Suzanne Cotter

  • View of “The Ungovernables,” 2012. From left: Amalia Pica, Venn Diagrams (under the spotlight), 2011; Jonathas de Andrade, Ressaca Tropical (Tropical Hangover), 2009. Photo: Benoit Pailley.

    “The Ungovernables”

    IF THE FIRST NEW MUSEUM TRIENNIAL, “Younger Than Jesus” (2009), was premised on the relative youth of the artists it featured, its second incarnation, “The Ungovernables,” which closed its doors last month, looked to present a generation of artists who are responding to political, economic, social, and personal states of urgency. Resistance, collective engagement, and concepts of citizenship and the civic were central preoccupations that resonated strongly with the contemporary moment. The triennial also reflected a broader cultural shift by which museums around the world have been reconfiguring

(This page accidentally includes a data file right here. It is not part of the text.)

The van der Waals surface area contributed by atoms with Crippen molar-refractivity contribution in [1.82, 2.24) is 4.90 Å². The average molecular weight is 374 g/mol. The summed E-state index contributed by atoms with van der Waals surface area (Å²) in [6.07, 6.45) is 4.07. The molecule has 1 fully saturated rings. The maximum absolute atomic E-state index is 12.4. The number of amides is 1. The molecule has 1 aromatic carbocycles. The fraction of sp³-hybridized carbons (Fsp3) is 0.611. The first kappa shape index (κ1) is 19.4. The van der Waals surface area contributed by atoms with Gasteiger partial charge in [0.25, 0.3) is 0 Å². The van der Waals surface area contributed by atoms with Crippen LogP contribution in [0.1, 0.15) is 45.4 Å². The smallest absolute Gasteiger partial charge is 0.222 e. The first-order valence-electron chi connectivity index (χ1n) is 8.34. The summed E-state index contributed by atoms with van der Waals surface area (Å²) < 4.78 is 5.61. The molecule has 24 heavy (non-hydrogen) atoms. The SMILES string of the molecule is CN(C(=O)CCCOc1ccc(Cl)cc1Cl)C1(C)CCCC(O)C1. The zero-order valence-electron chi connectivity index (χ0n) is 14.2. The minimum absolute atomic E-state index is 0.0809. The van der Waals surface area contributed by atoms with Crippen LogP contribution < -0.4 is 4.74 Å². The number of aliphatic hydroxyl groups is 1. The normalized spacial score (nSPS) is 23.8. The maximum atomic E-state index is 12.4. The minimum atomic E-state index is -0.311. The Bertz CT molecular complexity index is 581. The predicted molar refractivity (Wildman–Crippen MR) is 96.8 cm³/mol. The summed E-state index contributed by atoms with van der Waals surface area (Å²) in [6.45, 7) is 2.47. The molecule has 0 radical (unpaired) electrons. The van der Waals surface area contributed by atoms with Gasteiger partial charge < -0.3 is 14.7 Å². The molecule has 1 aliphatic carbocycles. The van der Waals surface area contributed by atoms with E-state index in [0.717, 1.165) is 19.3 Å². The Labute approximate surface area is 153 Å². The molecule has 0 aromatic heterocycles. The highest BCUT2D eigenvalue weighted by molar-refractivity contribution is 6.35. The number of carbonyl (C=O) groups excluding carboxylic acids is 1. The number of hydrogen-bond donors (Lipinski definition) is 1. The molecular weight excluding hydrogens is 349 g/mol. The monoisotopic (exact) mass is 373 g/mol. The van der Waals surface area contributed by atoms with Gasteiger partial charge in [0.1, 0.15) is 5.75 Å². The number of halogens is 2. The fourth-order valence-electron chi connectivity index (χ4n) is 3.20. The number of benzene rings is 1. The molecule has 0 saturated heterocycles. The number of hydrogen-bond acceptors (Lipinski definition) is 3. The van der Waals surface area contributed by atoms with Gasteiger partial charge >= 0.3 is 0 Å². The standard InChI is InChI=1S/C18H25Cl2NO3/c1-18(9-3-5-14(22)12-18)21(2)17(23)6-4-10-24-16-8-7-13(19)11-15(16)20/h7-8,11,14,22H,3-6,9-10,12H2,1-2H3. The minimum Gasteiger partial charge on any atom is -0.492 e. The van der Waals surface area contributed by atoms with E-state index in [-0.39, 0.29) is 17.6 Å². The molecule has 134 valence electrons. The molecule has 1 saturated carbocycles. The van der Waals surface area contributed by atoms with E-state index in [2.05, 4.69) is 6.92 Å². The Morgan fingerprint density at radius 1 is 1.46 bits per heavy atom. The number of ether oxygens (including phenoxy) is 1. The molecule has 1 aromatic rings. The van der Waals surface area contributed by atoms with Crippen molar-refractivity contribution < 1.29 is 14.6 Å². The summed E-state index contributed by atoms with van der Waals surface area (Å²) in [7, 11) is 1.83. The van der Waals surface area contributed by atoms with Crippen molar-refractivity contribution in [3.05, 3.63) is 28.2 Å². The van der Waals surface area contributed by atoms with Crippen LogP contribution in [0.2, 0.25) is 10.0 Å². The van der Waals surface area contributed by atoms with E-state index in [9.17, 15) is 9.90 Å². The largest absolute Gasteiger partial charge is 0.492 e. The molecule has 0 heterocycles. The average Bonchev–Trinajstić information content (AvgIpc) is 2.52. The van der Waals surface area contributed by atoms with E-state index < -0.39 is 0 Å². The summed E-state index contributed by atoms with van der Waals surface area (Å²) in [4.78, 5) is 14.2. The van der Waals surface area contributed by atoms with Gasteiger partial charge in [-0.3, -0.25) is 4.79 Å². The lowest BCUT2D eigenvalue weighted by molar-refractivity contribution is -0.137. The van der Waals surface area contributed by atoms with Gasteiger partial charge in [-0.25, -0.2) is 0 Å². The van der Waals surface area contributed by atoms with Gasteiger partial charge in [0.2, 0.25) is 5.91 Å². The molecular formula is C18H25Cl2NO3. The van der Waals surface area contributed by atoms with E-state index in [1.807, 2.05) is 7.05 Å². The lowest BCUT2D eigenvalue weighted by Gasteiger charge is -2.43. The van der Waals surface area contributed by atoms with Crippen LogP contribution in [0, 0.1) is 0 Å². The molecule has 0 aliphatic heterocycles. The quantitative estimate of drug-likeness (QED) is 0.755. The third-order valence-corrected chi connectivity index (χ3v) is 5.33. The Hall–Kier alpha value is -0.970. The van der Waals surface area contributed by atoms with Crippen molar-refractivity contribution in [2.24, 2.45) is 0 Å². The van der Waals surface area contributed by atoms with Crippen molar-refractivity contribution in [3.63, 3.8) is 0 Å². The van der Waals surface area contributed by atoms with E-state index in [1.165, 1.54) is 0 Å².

• Suzanne Cotter


    1 Peter Doig (Tate Britain, London) Few artists today are capable of creating narrative painting on such a scale and with such compelling formal and psychological tension. To look at Doig’s paintings is to lose oneself in the constant shifts among figure, ground, and surface. Dreamlike in tone, the works evoke a melancholy and longing that rings true to our postideological moment. In a bold programming move by chief curator Judith Nesbitt, the Tate, frequently associated with its retrospectives devoted to twentieth-century greats, felt truly contemporary in celebrating one of the